We have a long heritage of working with property lawyers and legal conveyancers and have seen both the residential property and commercial real estate markets evolve over the years. The last 18-months have however brought the greatest changes: the way we work, where we work and how we work have all changed in some way and transaction volumes have been anything but seasonally typical.
The work-from-home requirement originally driven by national lockdowns and Covid restrictions has also created a huge shift in working practises, with many firms now offering a formal hybrid approach to staff. This has led to many re-evaluating what they want from their work/life balance which has had an influence on the residential property market, as people looked for homes with office potential, more outside space or in a location not necessarily within a commuter belt.
From an operational perspective, we know the pandemic has accelerated digitisation strategies as well as highlighting gaps where further advances could be made, to enhance the overall transaction process. In fact, we commissioned an independent research study with 42 senior commercial real estate legal professionals and a significant 95% confirmed that the pandemic has accelerated their digitisation strategies and adoption of new technologies, and a further 76% agreed that the pandemic made them appreciate the value and benefit that software and technology brings.
The Commercial Real Estate Lawyers of the Future research not only looks at the impact of the pandemic, but homes in on firms’ adoption of digitisation, automation and AI in the legal transaction process, both now and in the near future.
We probed into the maturity of digitisation strategies today and found that the pandemic has sharpened lawyers’ focus on technology, with firms increasing their investment in digitisation and technology spurred on by the pandemic. Many are already seeing the benefit of their investment, while 71% suggested it has also highlighted ‘gaps’ where LawTech could further enhance their working practises.
Active steps are being taken by many in this area, with just over a quarter of those we interviewed confirming that they already have a digitisation roadmap in place, whereby they are transitioning away from as many paper-based processes as and wherever possible. To add, 38% said that they are working on putting their roadmap in place now, while the remainder stated that they intend to prioritise this within the next 1-2 years. Just 5% said they have no digitisation plans on their current roadmap.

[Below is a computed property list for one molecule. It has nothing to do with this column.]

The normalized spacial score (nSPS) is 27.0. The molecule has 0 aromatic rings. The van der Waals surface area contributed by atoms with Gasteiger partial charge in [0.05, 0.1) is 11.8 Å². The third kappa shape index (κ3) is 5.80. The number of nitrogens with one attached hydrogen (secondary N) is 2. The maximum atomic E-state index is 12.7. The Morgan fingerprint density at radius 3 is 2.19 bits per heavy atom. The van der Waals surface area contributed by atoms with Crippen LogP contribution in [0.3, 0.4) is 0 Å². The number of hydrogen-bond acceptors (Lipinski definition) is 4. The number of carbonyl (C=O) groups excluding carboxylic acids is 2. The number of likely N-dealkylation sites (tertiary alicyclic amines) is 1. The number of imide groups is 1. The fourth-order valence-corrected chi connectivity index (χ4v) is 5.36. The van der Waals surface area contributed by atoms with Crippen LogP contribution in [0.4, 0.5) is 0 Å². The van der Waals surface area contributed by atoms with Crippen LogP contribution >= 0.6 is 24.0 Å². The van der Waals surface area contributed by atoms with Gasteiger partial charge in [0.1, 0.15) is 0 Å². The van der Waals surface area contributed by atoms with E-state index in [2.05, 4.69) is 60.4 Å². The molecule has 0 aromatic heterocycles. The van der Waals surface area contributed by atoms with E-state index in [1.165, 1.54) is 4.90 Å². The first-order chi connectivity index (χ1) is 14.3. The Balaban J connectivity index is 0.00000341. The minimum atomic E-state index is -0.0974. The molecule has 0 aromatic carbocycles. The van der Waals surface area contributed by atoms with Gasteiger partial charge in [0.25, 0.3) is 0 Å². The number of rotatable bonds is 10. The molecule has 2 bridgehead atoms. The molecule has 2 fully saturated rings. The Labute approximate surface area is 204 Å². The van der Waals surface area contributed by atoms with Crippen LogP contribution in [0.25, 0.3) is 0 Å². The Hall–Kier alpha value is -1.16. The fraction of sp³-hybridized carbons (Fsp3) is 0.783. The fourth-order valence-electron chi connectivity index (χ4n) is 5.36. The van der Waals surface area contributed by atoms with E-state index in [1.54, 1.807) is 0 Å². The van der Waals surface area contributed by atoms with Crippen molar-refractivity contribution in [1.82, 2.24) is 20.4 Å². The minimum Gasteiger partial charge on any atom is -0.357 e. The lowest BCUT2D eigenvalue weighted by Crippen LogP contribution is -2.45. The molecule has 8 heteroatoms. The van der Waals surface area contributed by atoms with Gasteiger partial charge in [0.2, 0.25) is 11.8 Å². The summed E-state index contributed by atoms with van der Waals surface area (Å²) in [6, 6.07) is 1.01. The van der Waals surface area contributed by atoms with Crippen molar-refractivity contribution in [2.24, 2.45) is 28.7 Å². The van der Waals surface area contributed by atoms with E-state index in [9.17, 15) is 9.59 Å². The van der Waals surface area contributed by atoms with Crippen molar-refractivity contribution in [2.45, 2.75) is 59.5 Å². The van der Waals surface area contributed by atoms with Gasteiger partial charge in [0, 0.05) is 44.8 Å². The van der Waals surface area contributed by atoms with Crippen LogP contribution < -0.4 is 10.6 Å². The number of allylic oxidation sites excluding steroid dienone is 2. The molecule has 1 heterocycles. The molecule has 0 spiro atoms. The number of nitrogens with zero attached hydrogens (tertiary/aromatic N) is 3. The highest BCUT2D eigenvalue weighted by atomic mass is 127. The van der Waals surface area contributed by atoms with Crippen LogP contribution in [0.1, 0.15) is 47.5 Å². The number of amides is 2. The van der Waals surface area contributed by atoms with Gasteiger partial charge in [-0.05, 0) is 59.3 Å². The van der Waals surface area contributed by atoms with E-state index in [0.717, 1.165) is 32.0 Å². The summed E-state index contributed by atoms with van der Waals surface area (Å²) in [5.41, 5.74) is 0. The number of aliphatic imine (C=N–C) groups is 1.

Interestingly, adoption of Artificial Intelligence-led solutions is already on many firms’ radars, with 29% confirming they are already using AI and automation in parts of their business, and a further third (33%) currently reviewing plans to understand how AI and automated processes could make a difference to customer service delivery, transaction timescales and risk management processes.
What is the driving force to tech adoption? Just under three quarters (71%) of the senior professionals interviewed felt that digitising aspects of the legal process provides their firm with a competitive advantage or differentiation over other firms. In a world where all lawyers are working from the same book of law, demonstrating a point of difference from the wider market is key.
Furthermore, 60% of property professionals also suggested that there are wider-reaching benefits internally, with digitisation enabling lawyers to personally evolve or upskill in other areas. As this means less time is spent on manual interventions to progress transactions, they can instead concentrate on the more complex or individual areas of law. Just over half (52%) mentioned that having the support of a technology creates valuable time saving efficiencies.
A Glimpse Into The Future
With a clear appetite for continued digitisation, we then looked ahead to 2025 to consider what the future legal process may look like at this point.
Almost everyone we interviewed (98%) agreed that administrative tasks will become automated, meaning lawyers can concentrate on more revenue-generating or client facing activities. A further 95% believe that more data insights or due diligence fed into the process, earlier or upfront, will mean buyers and investors can make better informed decisions sooner, and receive fewer (or no) surprises later in the legal process.
The results of this benefit all in the process: 43% believe that the overall customer service experience for clients, buyers, investors and sellers alike will improve as a result.
It is clear that lawyers agree that more data and automation will play their part in speeding up commercial real estate transactions. By serving up more data earlier and reducing manual interventions, practitioners will be able to closely focus on completing deals while reducing the risk of human error.
We believe that technology, such as AI, machine learning and the digitised flow of data through cases, is there to empower partners, paralegals and secretaries. It should not be seen as a direct replacement of specialist people or teams, but instead used to complement their expertise, remove human error and manage risk.
So while it may be challenging to predict transaction trends in the property markets over the coming months, as we continue to emerge from the impacts of the pandemic, it is safe to say that a focus on innovation and technology will continue to help law firms offer a modernised service and remain agile, in what continues to be a highly competitive industry.
Dr Thomas Quirke, managing director, SearchFlow